More than a Mistress

By: Sandra Marton

TRAVIS BARON stood in the wings of the improvised stage at the Hotel Paradise, a hint of defiance in the rake of his jaw, waiting to be auctioned off to the highest bidder.

And wasn't that a hell of a thing for a man to be doing on a beautiful Thursday night in early June? Travis thought grimly.

He ran his fingers through his hair, then smoothed his hand down the lapel of his tux. He couldn't see the crowd in the elegant ballroom but he could damn well hear it, every feminine hoot, whistle and catcall. This was the creme de la creme of L.A. society, Pete Haskell had said. Maybe so. But they sure sounded pretty down-and-dirty from where Travis stood.

The wheedling drone of the auctioneer's voice oozed from the loudspeakers like honey from a comb on a hot Texas day.

"What' m-I-bid, what' m-I-bid, ladies, c' mon, c' mon, don't be shy, don't hold back. Win the man of your dreams for the weekend."

Shy? Travis snorted. Based on what he'd been hearing for the past hour, the women gathered in the ballroom were about as shy as a herd of buffalo, and about as delicate in making their wants known. They cheered, they laughed, they hooted and hollered until the gavel came down and then they applauded and whistled until Travis figured the noise level was enough to have the riot cops bust the place. And then they started up all over again, when the next hapless victim was shoved out on stage.

Not that all the Bachelors for Bucks had to be pushed.

Lots of them went willingly, grinning and throwing kisses to the crowd.

"Hey, man," one guy had said, after a look at Travis's glum expression, "it's all for charity, right?"

Right, Travis thought, his scowl darkening. But the guy with the smile had probably volunteered for this nonsense. Travis hadn't. And to make things even worse, the luck of the draw was sending him out on that stage last.

How, he thought, how had he let himself get talked into this mess'?

"Sold!" The auctioneer's triumphant shout and the smack of his gavel were drowned out in a burst of cheers and applause.

"Another one gone," a voice mumbled, and Travis turned as a skinny blond guy stepped up beside him, his Adam's apple bobbing as he adjusted his tie. "Man, I'd rather be going for a root canal."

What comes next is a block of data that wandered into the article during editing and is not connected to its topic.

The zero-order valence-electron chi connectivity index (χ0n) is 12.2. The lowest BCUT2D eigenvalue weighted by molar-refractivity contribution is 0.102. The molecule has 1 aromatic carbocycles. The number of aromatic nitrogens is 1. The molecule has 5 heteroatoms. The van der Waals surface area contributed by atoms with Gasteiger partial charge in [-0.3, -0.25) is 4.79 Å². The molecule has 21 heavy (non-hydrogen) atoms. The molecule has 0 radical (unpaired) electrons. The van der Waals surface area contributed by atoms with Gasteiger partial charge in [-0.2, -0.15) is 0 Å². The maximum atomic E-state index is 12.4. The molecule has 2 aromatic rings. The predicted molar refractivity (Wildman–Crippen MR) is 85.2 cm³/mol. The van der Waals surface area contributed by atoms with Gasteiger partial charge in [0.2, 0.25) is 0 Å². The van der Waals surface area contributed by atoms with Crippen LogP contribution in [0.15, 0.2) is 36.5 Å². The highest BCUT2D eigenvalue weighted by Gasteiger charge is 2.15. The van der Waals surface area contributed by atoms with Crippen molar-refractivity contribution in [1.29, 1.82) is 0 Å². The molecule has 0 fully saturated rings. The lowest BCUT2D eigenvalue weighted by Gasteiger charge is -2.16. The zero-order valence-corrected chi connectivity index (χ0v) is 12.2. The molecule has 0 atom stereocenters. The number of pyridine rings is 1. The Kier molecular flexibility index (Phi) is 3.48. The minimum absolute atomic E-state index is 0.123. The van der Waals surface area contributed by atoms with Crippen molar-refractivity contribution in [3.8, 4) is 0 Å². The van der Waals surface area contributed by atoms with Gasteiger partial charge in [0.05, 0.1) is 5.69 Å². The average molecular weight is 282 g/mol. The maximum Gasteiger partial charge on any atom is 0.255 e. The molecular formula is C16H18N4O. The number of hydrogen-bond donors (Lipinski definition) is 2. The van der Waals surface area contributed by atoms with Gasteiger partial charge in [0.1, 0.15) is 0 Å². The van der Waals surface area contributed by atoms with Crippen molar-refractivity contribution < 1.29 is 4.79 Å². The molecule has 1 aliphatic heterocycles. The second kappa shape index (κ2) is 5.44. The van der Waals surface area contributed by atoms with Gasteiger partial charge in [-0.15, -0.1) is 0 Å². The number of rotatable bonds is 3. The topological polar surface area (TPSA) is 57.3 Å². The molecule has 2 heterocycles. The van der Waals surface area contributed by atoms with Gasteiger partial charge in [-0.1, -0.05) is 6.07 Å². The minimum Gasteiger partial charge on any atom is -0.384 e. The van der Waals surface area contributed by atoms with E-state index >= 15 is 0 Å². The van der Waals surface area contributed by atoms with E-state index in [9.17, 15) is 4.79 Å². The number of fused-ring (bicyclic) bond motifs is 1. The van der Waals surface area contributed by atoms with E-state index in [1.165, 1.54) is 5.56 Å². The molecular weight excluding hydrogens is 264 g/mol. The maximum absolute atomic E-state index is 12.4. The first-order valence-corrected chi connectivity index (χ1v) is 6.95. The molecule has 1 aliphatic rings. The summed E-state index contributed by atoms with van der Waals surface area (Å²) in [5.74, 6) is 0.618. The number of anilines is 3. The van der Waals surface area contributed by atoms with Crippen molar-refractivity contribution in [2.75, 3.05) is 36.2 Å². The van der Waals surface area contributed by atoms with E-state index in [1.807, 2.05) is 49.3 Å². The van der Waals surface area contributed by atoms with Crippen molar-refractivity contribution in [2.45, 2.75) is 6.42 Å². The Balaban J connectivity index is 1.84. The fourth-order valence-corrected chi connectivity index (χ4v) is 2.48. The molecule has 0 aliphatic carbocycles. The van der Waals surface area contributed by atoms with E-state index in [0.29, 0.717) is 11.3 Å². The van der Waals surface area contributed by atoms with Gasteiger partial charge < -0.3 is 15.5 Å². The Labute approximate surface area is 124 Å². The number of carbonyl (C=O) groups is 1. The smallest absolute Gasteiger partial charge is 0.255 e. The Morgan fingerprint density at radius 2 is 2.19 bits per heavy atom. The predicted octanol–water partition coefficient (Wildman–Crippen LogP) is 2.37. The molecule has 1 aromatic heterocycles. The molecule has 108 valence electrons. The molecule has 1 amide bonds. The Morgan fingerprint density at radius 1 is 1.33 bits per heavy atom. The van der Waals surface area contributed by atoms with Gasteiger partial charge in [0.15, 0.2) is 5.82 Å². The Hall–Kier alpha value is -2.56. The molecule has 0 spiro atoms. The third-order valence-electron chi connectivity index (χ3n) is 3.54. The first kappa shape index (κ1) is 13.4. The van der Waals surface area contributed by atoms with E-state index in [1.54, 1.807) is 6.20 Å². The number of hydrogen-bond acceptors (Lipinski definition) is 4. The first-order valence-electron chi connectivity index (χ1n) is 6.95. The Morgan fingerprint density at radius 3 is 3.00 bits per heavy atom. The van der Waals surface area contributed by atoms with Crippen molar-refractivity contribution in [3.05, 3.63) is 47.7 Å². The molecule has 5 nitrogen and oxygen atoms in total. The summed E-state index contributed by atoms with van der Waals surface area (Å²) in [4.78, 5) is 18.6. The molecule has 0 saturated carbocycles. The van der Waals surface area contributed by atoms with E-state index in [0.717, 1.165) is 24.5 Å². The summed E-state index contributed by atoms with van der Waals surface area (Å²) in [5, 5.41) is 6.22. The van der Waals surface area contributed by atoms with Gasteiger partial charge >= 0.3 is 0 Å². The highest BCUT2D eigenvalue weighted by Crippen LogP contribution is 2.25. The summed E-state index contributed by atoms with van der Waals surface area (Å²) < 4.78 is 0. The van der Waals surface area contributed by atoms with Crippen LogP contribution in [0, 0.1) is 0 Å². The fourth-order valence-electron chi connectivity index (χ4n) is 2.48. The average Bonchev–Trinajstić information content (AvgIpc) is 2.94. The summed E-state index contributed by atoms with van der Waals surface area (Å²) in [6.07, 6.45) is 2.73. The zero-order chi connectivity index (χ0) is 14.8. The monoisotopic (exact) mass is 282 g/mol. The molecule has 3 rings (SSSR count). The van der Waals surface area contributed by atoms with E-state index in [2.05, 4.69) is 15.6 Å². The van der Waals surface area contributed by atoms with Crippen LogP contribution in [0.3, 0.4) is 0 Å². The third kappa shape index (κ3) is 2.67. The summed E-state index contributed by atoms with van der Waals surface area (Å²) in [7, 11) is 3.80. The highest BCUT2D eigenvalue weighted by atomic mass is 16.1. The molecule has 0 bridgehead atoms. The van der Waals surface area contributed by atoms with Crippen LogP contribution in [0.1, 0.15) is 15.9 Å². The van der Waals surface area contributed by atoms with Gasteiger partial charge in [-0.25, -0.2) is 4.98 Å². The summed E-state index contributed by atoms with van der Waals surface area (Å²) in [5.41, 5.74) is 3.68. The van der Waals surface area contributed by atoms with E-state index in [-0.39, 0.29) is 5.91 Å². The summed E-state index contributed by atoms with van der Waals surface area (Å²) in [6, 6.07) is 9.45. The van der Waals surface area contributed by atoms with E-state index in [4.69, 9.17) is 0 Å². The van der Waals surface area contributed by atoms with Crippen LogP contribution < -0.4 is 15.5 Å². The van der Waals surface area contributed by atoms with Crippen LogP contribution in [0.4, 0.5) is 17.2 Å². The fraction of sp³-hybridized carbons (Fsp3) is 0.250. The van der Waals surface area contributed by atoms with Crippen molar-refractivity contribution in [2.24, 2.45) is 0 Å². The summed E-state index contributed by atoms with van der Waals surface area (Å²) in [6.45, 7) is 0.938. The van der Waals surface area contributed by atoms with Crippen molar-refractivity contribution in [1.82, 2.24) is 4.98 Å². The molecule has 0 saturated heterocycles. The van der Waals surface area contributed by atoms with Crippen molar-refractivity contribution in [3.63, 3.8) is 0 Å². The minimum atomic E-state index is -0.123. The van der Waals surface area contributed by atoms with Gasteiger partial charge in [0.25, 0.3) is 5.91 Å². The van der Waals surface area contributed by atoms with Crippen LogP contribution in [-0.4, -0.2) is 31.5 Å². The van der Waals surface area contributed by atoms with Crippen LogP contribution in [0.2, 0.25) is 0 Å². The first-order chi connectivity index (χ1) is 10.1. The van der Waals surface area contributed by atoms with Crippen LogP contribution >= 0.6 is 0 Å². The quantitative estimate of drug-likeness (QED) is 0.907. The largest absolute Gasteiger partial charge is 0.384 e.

"You got that right," Travis said.

"Now, now, gentlemen." Peggy Jeffers, who'd cheerfully introduced herself as "your friendly slave mistress for the evening" when they'd all been introduced, tweaked the skinny guy's cheek. "You just relax, go on out there and have yourself some fun."

"Fun?" the guy said, "Fun?"

"Fun," Peggy repeated, and she put her hand in the middle of his back and gently pushed him out of the wings and onto the stage.

The roar of the audience sent the blood right to Travis's head.

Peggy smiled. "Hear that?"

"Yeah," Travis said, with what he hoped would pass for a smile. "Sounds like a pack of hyenas on a blood trail."

Peggy giggled. "You got that right." She took a step back, then eyeballed Travis from the top of his sun-streaked chestnut hair to the toes of his shiny black boots. "My oh my, handsome. They're gonna go nuts when they spot you."

She grinned, and Travis tried to return it.

"Don't tell me a hunk like you is nervous," Peggy said.

"No," Travis said, lying through his teeth. "Why would I be nervous about going out on that stage in front of a million screaming women to get myself auctioned off?"

Peggy laughed. "It's all for a good cause," she said over her shoulder as she hurried away. "And you'll get snapped up in a second."

Yeah, Travis thought, oh, yeah. That's what he'd been telling himself all night that, and the fact that he was a sane man, a normal, healthy, sane, thirty-two-year-old attorney. A bachelor, yes...but a bachelor who liked to choose his own women.

And choose them, he did. All the time. If he had any problems with women, it was getting them to understand, when the moment of truth came, that all good things came to an end. Relationships between the sexes weren't meant to last forever. A bad marriage and a worse divorce had finally taught him what the lessons of his childhood hadn't, but those two blips in the road were long behind him.

It wasn't as if he was opposed to women coming on to him. He liked a little aggressiveness in a woman, in bed and out. He found it sexy.

But a woman hitting on a guy she spotted at a party was one thing. Bidding for him, as if he were a slab of meat...

That was something else.

He'd been conned. And it had happened during a partners meeting at Sullivan, Cohen and Vittali a few months ago.

If only he'd realized that Pete Haskell was setting him up.

"Hey, Baron," Pete had said casually, as he bit into a bagel, "I was talking about you the other day with some guys from Hannan and Murphy."